Mizzi began her relationship with community service while volunteering at a nursing home during her high school years. She later volunteered at a local elementary school, and when her American Government professor required students to complete four hours of community service, she enjoyed it so much that she still volunteers once a week.

Once a school aide for children with special needs, Mizzi now volunteers in a first-grade classroom, offering help to the teacher and one-on-one time with struggling students, teaching reading and writing skills. She has banked over 50 hours of volunteer work since September 2018.

“SPC made community service part of my education by teaching me the impact each individual can make on others by just offering a helping hand,” she said.   

SPC Names Community Engagement Designees

Community Engagement

St. Petersburg College seeks to support, facilitate, and promote collaboration, partnership, and engagement between the college and its many constituent groups. 

Many of our faculty members strive to nurture this set of values set forth by the college, and so SPC has designated ten instructors as great examples of civic and community engagement in their subject areas. These designees have demonstrated outstanding achievement in and commitment to community outreach and engagement. We are proud to honor our colleagues who are making significant contributions to their communities through their time, actions, talents, and dedication outside of the classroom.

2019 Designees

SPC Students Renovate Raptor Enclosures

Penelope the bald eagle was just a fledgling when she suffered a shoulder injury that caused a wing droop that rendered her unable to live in the wild. She was found and treated, and today she’s five years old and living at the Moccasin Lake Nature Center in Clearwater. A group of SPC students and staff from multiple campuses spent a lovely Friday morning participating in a Volunteer Day on Friday, February 9 at Moccasin Lake, where they helped the Audubon Society renovate five raptor enclosures.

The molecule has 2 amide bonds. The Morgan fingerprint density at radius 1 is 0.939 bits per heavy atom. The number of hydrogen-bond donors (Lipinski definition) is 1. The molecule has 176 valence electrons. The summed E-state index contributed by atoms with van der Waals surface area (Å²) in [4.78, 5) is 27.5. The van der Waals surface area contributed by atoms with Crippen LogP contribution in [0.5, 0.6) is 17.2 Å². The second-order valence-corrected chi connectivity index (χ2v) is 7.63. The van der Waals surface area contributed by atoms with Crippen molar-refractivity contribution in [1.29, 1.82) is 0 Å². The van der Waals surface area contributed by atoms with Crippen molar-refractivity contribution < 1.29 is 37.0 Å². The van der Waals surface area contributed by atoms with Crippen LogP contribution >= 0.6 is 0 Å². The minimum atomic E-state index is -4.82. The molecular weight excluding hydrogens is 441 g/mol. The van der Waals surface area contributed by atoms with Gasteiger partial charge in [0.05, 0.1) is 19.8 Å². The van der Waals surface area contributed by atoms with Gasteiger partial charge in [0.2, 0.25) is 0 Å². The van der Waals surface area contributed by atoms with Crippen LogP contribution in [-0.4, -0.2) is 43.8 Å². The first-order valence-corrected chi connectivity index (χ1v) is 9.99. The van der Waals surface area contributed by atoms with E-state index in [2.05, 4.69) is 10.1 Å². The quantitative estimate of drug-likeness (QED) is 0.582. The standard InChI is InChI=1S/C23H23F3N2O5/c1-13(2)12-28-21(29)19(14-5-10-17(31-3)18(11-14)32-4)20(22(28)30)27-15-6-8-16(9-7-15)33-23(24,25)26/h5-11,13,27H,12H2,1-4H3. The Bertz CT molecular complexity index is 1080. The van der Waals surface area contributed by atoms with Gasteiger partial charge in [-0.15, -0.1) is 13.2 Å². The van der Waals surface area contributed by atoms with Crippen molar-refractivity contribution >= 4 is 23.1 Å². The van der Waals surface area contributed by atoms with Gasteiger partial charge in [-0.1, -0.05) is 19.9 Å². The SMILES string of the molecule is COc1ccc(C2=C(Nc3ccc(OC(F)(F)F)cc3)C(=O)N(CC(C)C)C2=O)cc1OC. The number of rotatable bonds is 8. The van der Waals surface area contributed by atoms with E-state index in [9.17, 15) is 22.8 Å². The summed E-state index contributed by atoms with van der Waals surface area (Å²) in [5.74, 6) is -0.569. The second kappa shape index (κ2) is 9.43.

In addition to Penelope, Moccasin Lake is home to several raptors, including red-tailed hawks, screech owls, a barn owl, great horned owls, a bald eagle, black vultures and others. After leveling the dirt on the bottom of the enclosures, volunteers brought in pea gravel to place on top of the dirt. Barb Walker, an Audubon Society volunteer, said the group’s efforts will increase the comfort and well being of the raptors.

“The gravel keeps the people and all the birds healthier,” Walker said. “Their feet are nice and clean, not dirty.  When they drop food, sand is not stuck to it and fewer bugs and mites live in pea gravel. The enclosures are also easier to maintain and more visually appealing.”